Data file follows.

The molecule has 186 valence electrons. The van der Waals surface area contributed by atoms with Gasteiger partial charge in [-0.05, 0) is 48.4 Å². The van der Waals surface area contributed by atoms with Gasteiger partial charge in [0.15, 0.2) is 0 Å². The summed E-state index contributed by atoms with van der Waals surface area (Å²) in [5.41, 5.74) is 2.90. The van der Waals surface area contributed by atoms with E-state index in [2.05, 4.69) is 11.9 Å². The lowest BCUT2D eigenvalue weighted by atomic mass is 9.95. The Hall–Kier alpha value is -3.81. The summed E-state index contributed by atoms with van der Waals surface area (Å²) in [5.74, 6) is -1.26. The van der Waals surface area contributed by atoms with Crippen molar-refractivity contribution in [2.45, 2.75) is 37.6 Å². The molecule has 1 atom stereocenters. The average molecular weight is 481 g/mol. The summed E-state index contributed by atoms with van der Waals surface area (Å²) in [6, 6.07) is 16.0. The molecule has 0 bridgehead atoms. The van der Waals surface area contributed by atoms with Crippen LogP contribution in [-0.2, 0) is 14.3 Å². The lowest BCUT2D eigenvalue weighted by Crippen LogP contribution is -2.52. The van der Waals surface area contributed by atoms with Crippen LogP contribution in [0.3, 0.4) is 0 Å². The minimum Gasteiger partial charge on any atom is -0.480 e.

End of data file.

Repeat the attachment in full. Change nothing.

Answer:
The molecule has 186 valence electrons. The van der Waals surface area contributed by atoms with Gasteiger partial charge in [-0.05, 0) is 48.4 Å². The van der Waals surface area contributed by atoms with Gasteiger partial charge in [0.15, 0.2) is 0 Å². The summed E-state index contributed by atoms with van der Waals surface area (Å²) in [5.41, 5.74) is 2.90. The van der Waals surface area contributed by atoms with E-state index in [2.05, 4.69) is 11.9 Å². The lowest BCUT2D eigenvalue weighted by atomic mass is 9.95. The Hall–Kier alpha value is -3.81. The summed E-state index contributed by atoms with van der Waals surface area (Å²) in [5.74, 6) is -1.26. The van der Waals surface area contributed by atoms with Crippen molar-refractivity contribution in [2.45, 2.75) is 37.6 Å². The molecule has 1 atom stereocenters. The average molecular weight is 481 g/mol. The summed E-state index contributed by atoms with van der Waals surface area (Å²) in [6, 6.07) is 16.0. The molecule has 0 bridgehead atoms. The van der Waals surface area contributed by atoms with Crippen LogP contribution in [-0.2, 0) is 14.3 Å². The lowest BCUT2D eigenvalue weighted by Crippen LogP contribution is -2.52. The van der Waals surface area contributed by atoms with Crippen LogP contribution in [0.3, 0.4) is 0 Å². The minimum Gasteiger partial charge on any atom is -0.480 e.